Cybersecurity 101 – DevSecOps: Code Linting

📍 Code lints are the pre-commit hooks in DevSecOps pipeline to automate checking the code for the following:
📌 detect code errors that can lead to a security vulnerabilities
📌 check for “bad code smells” flagging programming errors, bugs, style, and construct errors
📌 suggest code quality improvements
📌 identify unreachable codes
📌 help dereferencing null pointers
📌 help to measure quality & complexity metrics
📌 compare against security focused coding standards

🛡️ Few open-source linting tools
📌 JSLint, JSHint & ESLint: Popular JavaScript linters that can also be used with other languages such as TypeScript.
📌 SonarLint: A static code analysis tool that can be used to perform code analysis, measure technical debt, and detect security vulnerabilities.
📌 Pylint & Flake8: Linters for Python that can help detect errors and improve code quality.
📌 RuboCop: A code linting tool for the Ruby programming language that can help enforce coding conventions and best practices.
📌 Checkstyle: A development tool to help programmers write Java code that adheres to a coding standard for Java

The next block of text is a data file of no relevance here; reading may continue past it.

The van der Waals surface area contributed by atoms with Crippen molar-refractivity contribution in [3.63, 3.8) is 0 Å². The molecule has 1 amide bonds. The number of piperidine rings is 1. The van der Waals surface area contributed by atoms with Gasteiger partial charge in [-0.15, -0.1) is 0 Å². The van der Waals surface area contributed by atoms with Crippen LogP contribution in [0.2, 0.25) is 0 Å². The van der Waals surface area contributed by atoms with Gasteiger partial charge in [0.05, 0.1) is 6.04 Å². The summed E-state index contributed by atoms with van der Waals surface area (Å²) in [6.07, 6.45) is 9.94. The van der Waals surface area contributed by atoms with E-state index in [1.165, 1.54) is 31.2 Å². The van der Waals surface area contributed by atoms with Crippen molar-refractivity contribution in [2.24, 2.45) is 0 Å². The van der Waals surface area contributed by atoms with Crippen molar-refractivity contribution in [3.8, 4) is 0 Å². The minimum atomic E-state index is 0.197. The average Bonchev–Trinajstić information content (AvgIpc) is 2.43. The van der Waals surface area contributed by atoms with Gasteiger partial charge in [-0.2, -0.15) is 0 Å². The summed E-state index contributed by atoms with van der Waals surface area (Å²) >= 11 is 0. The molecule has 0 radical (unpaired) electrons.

📌 Clang-Tidy: A clang-based C++ linter tool that checks for coding errors and style issues in C++ code.
📌 TFLint & KubeLinter: Linters for Infrastructure as Code. TFLinter used for terraform code reviews & KubeLinter for analyzing K8S Yaml files

🛡️ Benefits of using Code Linters:
📌 Immediate feedback to developers while coding on standard & security vulnerabilities
📌 Improves code quality, accelerates development, reduces time & cost
📌 Results in readable code which makes code understandable & secure
📌 Enforces coding standard including error & exception handling

🛡️ Code Linters challenges:
📌 Different linters for different languages & frameworks
📌 false-positives and information overload for developers

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